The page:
Bass drum was another instrument that was particularly well served. For example, the gratuitous blasts punctuating the finale of Coplands "Hoe Down," from Rodeo--Aaron Copland: The Music of America [Telarc CD-80339], seemed to reach a bit deeper when played via the Paradigm puppy. It added more solidity and weight to the instrument, but without the smear or overhang typical of lesser designs. For me, this was the closest Id been to realistic concert hall bass in my personal audio system.
In comparison to my AudioPro B 250 subwoofer, the Servo-15 could play louder without any distress; and because the B 250 lacked a phase control, the bass spectrum sounded more linear and correct through the Servo-15.
I also listened to a pair of Bob Carvers Sunfire True Subwoofers (not the Signature) at the home of a fellow reviewer. These were mated to a pair of Quad 63 ESL speakers. As I recall that listening session, the True Subwoofers produced copious quantities of low room-shaking bass. However the dexterity did appear to suffer, because the midbass of the Quads seemed noticeably more articulate sans subs. In the same system, the Gradient subwoofers offered greater finesse and detail when paired with the Quads, but could not match the Sunfires ultimate extension and power.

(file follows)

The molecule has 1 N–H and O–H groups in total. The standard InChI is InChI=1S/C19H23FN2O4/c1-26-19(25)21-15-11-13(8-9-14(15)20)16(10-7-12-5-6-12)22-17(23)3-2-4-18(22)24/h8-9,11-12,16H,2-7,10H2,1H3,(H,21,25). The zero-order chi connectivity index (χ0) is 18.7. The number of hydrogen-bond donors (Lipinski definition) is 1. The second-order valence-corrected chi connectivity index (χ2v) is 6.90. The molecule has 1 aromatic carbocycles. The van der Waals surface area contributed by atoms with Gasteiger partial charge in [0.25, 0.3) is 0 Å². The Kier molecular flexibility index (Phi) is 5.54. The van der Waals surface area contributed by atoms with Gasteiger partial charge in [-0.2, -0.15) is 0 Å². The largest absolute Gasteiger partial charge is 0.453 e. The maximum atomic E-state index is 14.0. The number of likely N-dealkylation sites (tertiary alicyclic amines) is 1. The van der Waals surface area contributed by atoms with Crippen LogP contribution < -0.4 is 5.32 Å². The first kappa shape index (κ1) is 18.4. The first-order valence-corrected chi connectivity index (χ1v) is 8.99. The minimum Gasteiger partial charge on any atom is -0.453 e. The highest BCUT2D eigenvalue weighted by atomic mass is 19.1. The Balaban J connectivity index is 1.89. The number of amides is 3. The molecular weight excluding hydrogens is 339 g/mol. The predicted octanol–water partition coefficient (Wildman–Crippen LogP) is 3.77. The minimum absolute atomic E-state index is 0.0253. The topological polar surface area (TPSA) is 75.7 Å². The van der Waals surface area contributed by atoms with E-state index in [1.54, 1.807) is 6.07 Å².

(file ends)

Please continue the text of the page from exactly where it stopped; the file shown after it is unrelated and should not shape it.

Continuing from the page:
The Paradigm Reference Servo-15 subwoofer is surely a most impressive package. It combines solid construction with high-quality parts and comes with a serviceable, built-in 400-watt amp. The X-30 crossover/controller unit was particularly transparent and did not seem to color, cloud, or distort the presentation in any perceptible manner. It allowed me the facility and flexibility to maximize the performance of the Servo-15 and to integrate it successfully into my audio system. I was able to achieve a seamless blend with the InnerSound Eros speakers, which possess a respectable and adroit bottom end in their own right.
Any audiophile who has experimented with adding a subwoofer to his own system can attest to the fact that this is an accomplishment that cannot be taken lightly. Paradigm has garnered very high marks on my personal tally sheet for the R&D that made this relatively affordable and impressive product a reality.